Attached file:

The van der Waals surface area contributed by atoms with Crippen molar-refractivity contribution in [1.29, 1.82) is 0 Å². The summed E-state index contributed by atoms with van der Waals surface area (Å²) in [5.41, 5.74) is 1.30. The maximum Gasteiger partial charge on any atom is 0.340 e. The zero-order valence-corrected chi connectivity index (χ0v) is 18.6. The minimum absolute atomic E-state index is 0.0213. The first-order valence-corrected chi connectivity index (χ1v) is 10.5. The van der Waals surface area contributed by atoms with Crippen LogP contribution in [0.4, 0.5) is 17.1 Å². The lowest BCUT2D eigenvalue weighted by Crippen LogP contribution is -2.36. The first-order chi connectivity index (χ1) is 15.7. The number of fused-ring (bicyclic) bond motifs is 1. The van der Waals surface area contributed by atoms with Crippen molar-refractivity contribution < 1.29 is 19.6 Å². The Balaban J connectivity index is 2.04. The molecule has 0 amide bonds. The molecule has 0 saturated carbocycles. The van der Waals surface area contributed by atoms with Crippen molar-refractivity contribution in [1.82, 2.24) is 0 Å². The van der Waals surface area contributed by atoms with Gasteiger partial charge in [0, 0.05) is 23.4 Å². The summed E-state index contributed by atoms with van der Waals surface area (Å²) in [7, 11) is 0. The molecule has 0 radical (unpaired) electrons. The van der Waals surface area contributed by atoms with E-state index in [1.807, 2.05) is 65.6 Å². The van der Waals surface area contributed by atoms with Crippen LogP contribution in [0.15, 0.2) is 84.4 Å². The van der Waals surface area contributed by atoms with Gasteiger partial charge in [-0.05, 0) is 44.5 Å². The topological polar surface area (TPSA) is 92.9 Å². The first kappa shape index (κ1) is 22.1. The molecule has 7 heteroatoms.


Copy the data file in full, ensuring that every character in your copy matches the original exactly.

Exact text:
The van der Waals surface area contributed by atoms with Crippen molar-refractivity contribution in [1.29, 1.82) is 0 Å². The summed E-state index contributed by atoms with van der Waals surface area (Å²) in [5.41, 5.74) is 1.30. The maximum Gasteiger partial charge on any atom is 0.340 e. The zero-order valence-corrected chi connectivity index (χ0v) is 18.6. The minimum absolute atomic E-state index is 0.0213. The first-order valence-corrected chi connectivity index (χ1v) is 10.5. The van der Waals surface area contributed by atoms with Crippen LogP contribution in [0.4, 0.5) is 17.1 Å². The lowest BCUT2D eigenvalue weighted by Crippen LogP contribution is -2.36. The first-order chi connectivity index (χ1) is 15.7. The number of fused-ring (bicyclic) bond motifs is 1. The van der Waals surface area contributed by atoms with Crippen molar-refractivity contribution < 1.29 is 19.6 Å². The Balaban J connectivity index is 2.04. The molecule has 0 amide bonds. The molecule has 0 saturated carbocycles. The van der Waals surface area contributed by atoms with Crippen molar-refractivity contribution in [1.82, 2.24) is 0 Å². The van der Waals surface area contributed by atoms with Gasteiger partial charge in [0, 0.05) is 23.4 Å². The summed E-state index contributed by atoms with van der Waals surface area (Å²) in [7, 11) is 0. The molecule has 0 radical (unpaired) electrons. The van der Waals surface area contributed by atoms with E-state index in [1.807, 2.05) is 65.6 Å². The van der Waals surface area contributed by atoms with Crippen LogP contribution in [0.15, 0.2) is 84.4 Å². The van der Waals surface area contributed by atoms with Gasteiger partial charge in [-0.05, 0) is 44.5 Å². The topological polar surface area (TPSA) is 92.9 Å². The first kappa shape index (κ1) is 22.1. The molecule has 7 heteroatoms.